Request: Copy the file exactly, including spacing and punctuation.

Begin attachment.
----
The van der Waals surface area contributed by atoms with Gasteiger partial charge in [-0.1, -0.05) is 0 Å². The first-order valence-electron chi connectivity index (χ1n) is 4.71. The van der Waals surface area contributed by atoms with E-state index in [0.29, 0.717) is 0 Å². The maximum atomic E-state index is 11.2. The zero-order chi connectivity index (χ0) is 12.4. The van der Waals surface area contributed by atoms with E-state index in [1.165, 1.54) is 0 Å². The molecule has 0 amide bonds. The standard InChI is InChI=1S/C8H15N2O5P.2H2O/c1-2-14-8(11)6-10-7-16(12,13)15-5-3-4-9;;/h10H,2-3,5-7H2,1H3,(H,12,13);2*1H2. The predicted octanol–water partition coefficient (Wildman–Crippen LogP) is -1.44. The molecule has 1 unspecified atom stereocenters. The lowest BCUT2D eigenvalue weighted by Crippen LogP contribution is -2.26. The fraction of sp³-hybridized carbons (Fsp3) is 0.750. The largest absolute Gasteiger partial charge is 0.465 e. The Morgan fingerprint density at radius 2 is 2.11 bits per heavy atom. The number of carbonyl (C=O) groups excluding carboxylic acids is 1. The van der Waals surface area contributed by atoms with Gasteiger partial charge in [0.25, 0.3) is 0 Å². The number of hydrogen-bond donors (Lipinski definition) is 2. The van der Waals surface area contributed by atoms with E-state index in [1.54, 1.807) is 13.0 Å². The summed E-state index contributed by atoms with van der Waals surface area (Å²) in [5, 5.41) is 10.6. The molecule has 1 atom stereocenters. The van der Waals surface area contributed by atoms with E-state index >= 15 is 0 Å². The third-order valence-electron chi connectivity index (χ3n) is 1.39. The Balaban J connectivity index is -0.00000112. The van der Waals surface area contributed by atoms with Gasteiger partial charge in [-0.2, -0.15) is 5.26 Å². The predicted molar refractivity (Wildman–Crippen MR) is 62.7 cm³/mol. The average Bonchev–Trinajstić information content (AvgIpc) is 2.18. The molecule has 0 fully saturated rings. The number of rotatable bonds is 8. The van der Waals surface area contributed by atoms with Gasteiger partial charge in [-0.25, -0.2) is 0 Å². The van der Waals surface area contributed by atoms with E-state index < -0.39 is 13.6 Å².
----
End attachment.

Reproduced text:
The van der Waals surface area contributed by atoms with Gasteiger partial charge in [-0.1, -0.05) is 0 Å². The first-order valence-electron chi connectivity index (χ1n) is 4.71. The van der Waals surface area contributed by atoms with E-state index in [0.29, 0.717) is 0 Å². The maximum atomic E-state index is 11.2. The zero-order chi connectivity index (χ0) is 12.4. The van der Waals surface area contributed by atoms with E-state index in [1.165, 1.54) is 0 Å². The molecule has 0 amide bonds. The standard InChI is InChI=1S/C8H15N2O5P.2H2O/c1-2-14-8(11)6-10-7-16(12,13)15-5-3-4-9;;/h10H,2-3,5-7H2,1H3,(H,12,13);2*1H2. The predicted octanol–water partition coefficient (Wildman–Crippen LogP) is -1.44. The molecule has 1 unspecified atom stereocenters. The lowest BCUT2D eigenvalue weighted by Crippen LogP contribution is -2.26. The fraction of sp³-hybridized carbons (Fsp3) is 0.750. The largest absolute Gasteiger partial charge is 0.465 e. The Morgan fingerprint density at radius 2 is 2.11 bits per heavy atom. The number of carbonyl (C=O) groups excluding carboxylic acids is 1. The van der Waals surface area contributed by atoms with Gasteiger partial charge in [0.25, 0.3) is 0 Å². The number of hydrogen-bond donors (Lipinski definition) is 2. The van der Waals surface area contributed by atoms with E-state index in [1.54, 1.807) is 13.0 Å². The summed E-state index contributed by atoms with van der Waals surface area (Å²) in [5, 5.41) is 10.6. The molecule has 1 atom stereocenters. The van der Waals surface area contributed by atoms with E-state index >= 15 is 0 Å². The third-order valence-electron chi connectivity index (χ3n) is 1.39. The Balaban J connectivity index is -0.00000112. The van der Waals surface area contributed by atoms with Gasteiger partial charge in [-0.2, -0.15) is 5.26 Å². The predicted molar refractivity (Wildman–Crippen MR) is 62.7 cm³/mol. The average Bonchev–Trinajstić information content (AvgIpc) is 2.18. The molecule has 0 fully saturated rings. The number of rotatable bonds is 8. The van der Waals surface area contributed by atoms with Gasteiger partial charge in [-0.25, -0.2) is 0 Å². The van der Waals surface area contributed by atoms with E-state index < -0.39 is 13.6 Å².